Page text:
No, with the exception of the lessons where we are actually practicing shooting in manual (Shutter Speed and Aperture). If you’re not confident, shoot in auto but take note of the settings the camera chose as that is a good way to learn.

Can I submit my challenge photo late?

Absolutely! If you meet the deadline for photo submissions it will ensure your photo is included when we’re reviewing and critiquing work on Sunday evening/Monday mornings (dependent on where in the world you live). However, you are welcome to submit your challenge photo to the albums at any time.

Can I upload photos I’ve taken for the challenge to the Facebook group wall for feedback?

Yes! We absolutely encourage all of you to do this, to talk to one another, talk it out, critique if you feel comfortable. That group involvement is a really valuable part of the learning process.

What if I change my mind about the challenge I’ve submitted to the album?

Feel free to upload your new shot, but just be sure to remove the shot you no longer want included.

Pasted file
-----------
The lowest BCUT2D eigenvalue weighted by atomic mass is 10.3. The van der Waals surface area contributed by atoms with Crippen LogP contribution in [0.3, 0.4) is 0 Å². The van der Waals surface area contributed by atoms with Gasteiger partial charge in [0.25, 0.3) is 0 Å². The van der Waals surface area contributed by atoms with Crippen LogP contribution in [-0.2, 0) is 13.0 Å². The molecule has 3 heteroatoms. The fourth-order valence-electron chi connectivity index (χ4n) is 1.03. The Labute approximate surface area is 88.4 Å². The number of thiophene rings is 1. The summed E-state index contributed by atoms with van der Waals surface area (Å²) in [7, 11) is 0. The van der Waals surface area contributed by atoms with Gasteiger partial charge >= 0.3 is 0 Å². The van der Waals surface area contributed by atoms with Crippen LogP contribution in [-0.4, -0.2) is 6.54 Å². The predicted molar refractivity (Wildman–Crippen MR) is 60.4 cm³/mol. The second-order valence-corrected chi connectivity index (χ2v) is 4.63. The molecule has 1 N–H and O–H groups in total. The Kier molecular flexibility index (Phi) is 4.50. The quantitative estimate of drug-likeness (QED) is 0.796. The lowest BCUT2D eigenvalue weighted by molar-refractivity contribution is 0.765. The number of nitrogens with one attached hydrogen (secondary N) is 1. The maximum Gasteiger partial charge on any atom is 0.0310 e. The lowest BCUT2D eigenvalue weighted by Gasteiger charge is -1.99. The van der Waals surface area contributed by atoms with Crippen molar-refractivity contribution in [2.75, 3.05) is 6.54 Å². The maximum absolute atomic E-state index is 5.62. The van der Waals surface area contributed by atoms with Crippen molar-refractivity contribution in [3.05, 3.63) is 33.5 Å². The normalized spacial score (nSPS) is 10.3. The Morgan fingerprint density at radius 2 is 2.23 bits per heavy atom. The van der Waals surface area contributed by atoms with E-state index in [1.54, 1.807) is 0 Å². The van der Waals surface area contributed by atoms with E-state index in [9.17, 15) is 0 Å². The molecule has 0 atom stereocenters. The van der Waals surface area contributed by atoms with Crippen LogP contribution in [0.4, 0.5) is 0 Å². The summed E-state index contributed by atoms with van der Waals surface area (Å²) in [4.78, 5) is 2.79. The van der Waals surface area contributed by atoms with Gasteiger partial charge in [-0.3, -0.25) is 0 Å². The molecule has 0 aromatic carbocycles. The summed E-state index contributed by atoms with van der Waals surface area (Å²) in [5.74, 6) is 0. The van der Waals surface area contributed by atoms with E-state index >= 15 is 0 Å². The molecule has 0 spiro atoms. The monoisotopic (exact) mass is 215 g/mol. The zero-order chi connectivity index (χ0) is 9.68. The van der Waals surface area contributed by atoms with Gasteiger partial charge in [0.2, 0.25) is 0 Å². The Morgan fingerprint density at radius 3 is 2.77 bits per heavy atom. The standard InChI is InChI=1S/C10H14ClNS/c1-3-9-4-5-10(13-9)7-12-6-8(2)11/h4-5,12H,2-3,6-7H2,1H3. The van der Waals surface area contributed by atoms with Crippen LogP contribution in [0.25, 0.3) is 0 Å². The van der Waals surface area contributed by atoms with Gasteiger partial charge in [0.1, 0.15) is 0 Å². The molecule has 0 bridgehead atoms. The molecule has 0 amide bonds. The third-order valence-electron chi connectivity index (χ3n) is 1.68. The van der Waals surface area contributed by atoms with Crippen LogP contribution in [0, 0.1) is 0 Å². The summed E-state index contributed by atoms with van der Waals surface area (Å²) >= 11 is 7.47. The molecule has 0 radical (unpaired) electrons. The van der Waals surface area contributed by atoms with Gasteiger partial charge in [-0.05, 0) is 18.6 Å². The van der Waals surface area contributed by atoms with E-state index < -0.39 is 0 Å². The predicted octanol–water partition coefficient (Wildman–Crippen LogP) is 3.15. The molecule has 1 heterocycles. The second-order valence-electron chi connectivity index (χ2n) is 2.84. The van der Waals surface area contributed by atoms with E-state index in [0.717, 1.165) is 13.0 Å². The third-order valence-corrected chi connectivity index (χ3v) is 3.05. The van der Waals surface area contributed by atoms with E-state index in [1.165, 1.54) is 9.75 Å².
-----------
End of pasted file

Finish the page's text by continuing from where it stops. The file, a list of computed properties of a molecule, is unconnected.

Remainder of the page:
Can I use flash to take my challenge photo?

We suggest using only natural light when taking your challenge photos as a way to practice recognising good light and rendering it effectively. Further, we can better see how you went with the challenge in regard to light so that we can comment or critique where required.

Can I edit the photos I submit for a challenge?

With the exception of minor cropping, we prefer you don’t edit your images, as your straight out of camera (SOOC) image is the best way for us to see how you went with the challenge.

Why will my lens not focus up close?

There is nothing wrong with your lens. All lenses have a minimum focussing distance and this will be indicated on the rim of the lens near the glass.

Why won’t my lens let me shoot at f3.5 sometimes?